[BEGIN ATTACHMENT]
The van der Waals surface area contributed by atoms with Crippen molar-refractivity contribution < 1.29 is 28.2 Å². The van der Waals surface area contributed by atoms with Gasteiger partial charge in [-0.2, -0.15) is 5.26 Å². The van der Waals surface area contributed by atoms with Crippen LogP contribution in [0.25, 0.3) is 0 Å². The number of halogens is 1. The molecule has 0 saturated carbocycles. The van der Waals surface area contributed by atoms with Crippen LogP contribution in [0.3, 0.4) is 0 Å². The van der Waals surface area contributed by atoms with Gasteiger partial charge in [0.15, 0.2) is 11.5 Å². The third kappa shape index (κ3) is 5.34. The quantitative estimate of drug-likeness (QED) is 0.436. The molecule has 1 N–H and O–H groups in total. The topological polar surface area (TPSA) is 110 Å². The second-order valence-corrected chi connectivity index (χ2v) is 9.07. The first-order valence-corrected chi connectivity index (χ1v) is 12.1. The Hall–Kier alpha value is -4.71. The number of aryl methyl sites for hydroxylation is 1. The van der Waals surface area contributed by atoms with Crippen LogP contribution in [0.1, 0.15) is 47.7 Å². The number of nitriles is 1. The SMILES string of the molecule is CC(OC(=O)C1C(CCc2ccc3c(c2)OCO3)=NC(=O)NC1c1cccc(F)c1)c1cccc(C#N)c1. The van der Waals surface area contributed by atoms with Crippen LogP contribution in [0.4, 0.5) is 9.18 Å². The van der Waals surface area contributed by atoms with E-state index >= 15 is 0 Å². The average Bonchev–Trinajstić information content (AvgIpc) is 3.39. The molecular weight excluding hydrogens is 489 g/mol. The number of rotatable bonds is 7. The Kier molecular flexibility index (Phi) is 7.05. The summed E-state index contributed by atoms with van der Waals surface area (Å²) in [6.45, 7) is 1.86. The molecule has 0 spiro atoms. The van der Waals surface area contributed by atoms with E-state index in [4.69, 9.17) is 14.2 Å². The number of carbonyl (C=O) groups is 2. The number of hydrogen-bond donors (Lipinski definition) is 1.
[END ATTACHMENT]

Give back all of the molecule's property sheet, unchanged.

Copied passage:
The van der Waals surface area contributed by atoms with Crippen molar-refractivity contribution < 1.29 is 28.2 Å². The van der Waals surface area contributed by atoms with Gasteiger partial charge in [-0.2, -0.15) is 5.26 Å². The van der Waals surface area contributed by atoms with Crippen LogP contribution in [0.25, 0.3) is 0 Å². The number of halogens is 1. The molecule has 0 saturated carbocycles. The van der Waals surface area contributed by atoms with Crippen LogP contribution in [0.3, 0.4) is 0 Å². The van der Waals surface area contributed by atoms with Gasteiger partial charge in [0.15, 0.2) is 11.5 Å². The third kappa shape index (κ3) is 5.34. The quantitative estimate of drug-likeness (QED) is 0.436. The molecule has 1 N–H and O–H groups in total. The topological polar surface area (TPSA) is 110 Å². The second-order valence-corrected chi connectivity index (χ2v) is 9.07. The first-order valence-corrected chi connectivity index (χ1v) is 12.1. The Hall–Kier alpha value is -4.71. The number of aryl methyl sites for hydroxylation is 1. The van der Waals surface area contributed by atoms with Crippen LogP contribution in [0.1, 0.15) is 47.7 Å². The number of nitriles is 1. The SMILES string of the molecule is CC(OC(=O)C1C(CCc2ccc3c(c2)OCO3)=NC(=O)NC1c1cccc(F)c1)c1cccc(C#N)c1. The van der Waals surface area contributed by atoms with Crippen LogP contribution in [0.4, 0.5) is 9.18 Å². The van der Waals surface area contributed by atoms with E-state index >= 15 is 0 Å². The average Bonchev–Trinajstić information content (AvgIpc) is 3.39. The molecular weight excluding hydrogens is 489 g/mol. The number of rotatable bonds is 7. The Kier molecular flexibility index (Phi) is 7.05. The summed E-state index contributed by atoms with van der Waals surface area (Å²) in [6.45, 7) is 1.86. The molecule has 0 spiro atoms. The van der Waals surface area contributed by atoms with E-state index in [4.69, 9.17) is 14.2 Å². The number of carbonyl (C=O) groups is 2. The number of hydrogen-bond donors (Lipinski definition) is 1.